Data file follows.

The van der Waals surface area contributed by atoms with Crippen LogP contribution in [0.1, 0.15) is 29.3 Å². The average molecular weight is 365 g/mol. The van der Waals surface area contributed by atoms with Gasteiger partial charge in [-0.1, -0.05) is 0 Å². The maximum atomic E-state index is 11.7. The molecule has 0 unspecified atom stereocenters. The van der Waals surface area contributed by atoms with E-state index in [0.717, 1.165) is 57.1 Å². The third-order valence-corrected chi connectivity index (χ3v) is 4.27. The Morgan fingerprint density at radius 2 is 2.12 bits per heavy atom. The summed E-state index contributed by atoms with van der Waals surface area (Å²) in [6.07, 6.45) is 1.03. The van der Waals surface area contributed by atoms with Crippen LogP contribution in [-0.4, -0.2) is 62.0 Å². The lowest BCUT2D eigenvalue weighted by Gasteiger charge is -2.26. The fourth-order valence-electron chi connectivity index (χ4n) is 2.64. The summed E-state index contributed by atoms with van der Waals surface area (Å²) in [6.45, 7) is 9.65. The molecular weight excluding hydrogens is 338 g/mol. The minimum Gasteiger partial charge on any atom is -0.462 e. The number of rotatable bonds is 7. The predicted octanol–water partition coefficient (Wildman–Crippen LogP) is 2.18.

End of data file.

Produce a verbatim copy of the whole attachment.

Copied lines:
The van der Waals surface area contributed by atoms with Crippen LogP contribution in [0.1, 0.15) is 29.3 Å². The average molecular weight is 365 g/mol. The van der Waals surface area contributed by atoms with Gasteiger partial charge in [-0.1, -0.05) is 0 Å². The maximum atomic E-state index is 11.7. The molecule has 0 unspecified atom stereocenters. The van der Waals surface area contributed by atoms with E-state index in [0.717, 1.165) is 57.1 Å². The third-order valence-corrected chi connectivity index (χ3v) is 4.27. The Morgan fingerprint density at radius 2 is 2.12 bits per heavy atom. The summed E-state index contributed by atoms with van der Waals surface area (Å²) in [6.07, 6.45) is 1.03. The van der Waals surface area contributed by atoms with Crippen LogP contribution in [-0.4, -0.2) is 62.0 Å². The lowest BCUT2D eigenvalue weighted by Gasteiger charge is -2.26. The fourth-order valence-electron chi connectivity index (χ4n) is 2.64. The summed E-state index contributed by atoms with van der Waals surface area (Å²) in [6.45, 7) is 9.65. The molecular weight excluding hydrogens is 338 g/mol. The minimum Gasteiger partial charge on any atom is -0.462 e. The number of rotatable bonds is 7. The predicted octanol–water partition coefficient (Wildman–Crippen LogP) is 2.18.